FOR people like Mrs. Nomhle Nhlapo, the new South Africa smells very much like the old. She thinks that in spite of the hype about The New South Africa, racism is alive and well.
She applied to Glenvista High School for a place for her niece last September and was asked to provide the school with a title deed to show that she was a resident of Liefde-en-Vrede, a newly-established suburb in the south of Johannesburg. Mrs. Nhlapo submitted the deed. but her application was still rejected. Convinced that the rejection of her application 'smacked of racism', she went to see the principal of Glenvista High, Mr. Marius Robinson. 'The principal told me that the application was rejected because Lindiwe is not my biological child and that my house is not completed.' She still does not understand why her guardianship, not to mention the state of a house still under construction, should be grounds for denying her niece a school place.
But she is not alone in accusing Glenvista High of racism. Mrs. Nokuzola Sithole also did apply to the same school for a place for her 13-year-old daughter. Like Mrs. Nhlapo, her application was rejected, even after providing evidence that she was a resident of Liefde-en-Vrede. Ms. Busi Radebe of Glenvista Extension Four has a similar story to tell.
To date, they have all lodged formal complaints to the Department of Education. Spokesperson for the Department in the Gauteng area, Lebelo Maloka, admitted that they have received complaints from black parents and guardians whose children and wards have been denied places at the school.
For Alnet Rapholo, 32, a security guard at Federal Garden Security in Pretoria, the problem of the new South Africa smelling very much like the old has nothing to do with school places. It has to do with the colour of his skin.
Two weeks ago, he was assaulted by a group of six white men who called him a 'kaffir'. He sustained a fractured arm and bruises to his legs and body.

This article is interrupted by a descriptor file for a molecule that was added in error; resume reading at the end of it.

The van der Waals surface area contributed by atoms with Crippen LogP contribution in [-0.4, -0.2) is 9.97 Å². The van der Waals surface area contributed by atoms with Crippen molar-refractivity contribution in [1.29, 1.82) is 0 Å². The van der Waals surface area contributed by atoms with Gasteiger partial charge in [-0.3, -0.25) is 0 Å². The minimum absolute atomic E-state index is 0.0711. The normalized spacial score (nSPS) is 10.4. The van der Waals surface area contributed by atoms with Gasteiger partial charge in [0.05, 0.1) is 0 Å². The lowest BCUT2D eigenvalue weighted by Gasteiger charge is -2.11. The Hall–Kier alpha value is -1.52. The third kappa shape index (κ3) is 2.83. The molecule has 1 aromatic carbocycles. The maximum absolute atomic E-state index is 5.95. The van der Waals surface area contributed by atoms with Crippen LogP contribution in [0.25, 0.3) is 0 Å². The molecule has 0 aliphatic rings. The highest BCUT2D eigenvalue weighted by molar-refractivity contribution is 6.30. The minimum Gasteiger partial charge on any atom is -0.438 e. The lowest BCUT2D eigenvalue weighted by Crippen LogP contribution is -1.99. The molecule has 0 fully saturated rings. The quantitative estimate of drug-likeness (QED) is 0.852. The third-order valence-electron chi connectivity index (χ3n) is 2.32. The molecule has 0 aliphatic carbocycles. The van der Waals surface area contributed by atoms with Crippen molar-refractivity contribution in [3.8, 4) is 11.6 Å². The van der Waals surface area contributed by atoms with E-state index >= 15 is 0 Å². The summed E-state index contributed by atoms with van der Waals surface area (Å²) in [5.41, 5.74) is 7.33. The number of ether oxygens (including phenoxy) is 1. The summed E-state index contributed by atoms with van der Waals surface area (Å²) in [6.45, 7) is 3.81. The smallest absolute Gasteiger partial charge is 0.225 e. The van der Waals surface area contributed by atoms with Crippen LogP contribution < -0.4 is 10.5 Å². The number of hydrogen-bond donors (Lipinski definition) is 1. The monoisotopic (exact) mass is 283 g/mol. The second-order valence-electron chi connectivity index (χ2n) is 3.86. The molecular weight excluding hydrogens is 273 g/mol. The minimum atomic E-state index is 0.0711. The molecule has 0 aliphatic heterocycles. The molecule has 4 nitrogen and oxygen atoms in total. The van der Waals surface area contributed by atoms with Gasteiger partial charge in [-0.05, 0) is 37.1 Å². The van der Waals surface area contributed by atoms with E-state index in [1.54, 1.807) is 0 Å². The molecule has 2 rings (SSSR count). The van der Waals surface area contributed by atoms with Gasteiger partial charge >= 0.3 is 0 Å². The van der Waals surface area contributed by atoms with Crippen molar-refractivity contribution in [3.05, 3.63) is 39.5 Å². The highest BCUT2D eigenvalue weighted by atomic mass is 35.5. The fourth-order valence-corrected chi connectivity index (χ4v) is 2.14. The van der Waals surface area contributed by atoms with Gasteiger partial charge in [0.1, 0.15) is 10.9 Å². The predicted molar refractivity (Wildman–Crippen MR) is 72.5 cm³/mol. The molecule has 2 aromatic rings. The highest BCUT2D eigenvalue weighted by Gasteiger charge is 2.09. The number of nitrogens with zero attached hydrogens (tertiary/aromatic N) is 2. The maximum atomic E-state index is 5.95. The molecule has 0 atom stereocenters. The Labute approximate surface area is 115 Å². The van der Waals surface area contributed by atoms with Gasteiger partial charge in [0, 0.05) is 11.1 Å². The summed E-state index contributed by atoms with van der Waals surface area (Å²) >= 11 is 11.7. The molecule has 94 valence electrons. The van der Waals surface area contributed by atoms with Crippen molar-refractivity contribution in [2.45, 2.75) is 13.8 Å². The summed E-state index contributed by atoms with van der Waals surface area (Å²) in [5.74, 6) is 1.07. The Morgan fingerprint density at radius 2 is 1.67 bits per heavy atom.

He said the men set upon him with an iron bar and kicks as we walked home.
He managed to escape and sought refuge at a nearby house that belonged to a white colleague he worked for. But he was ordered off the property. With the six men still on his tail, he run into a police station. 'I went in there to seek help and to lay a charge of assault, but I ended up being locked up for six hours. I was only taken to hospital at 3 a.m. on Monday,' said Rapholo. Inspector Anton Breedt of Pretoria Police confirmed that his officers are investigating a case of assault with intent to do grievous bodily harm. No arrests have been made yet.
Racially motivated assaults and murders have become a part of the South African experience. It is not uncommon for white ruffians to beat up or kill black people. Nor is it uncommon for black people to kill white farmers living in isolated farms in the hinterlands of South Africa. Some people see this kind of violence as the inevitable effects of the suspicion and hatred that institutionalised racism and racial discrimination has created in a country.anxious to bury the past.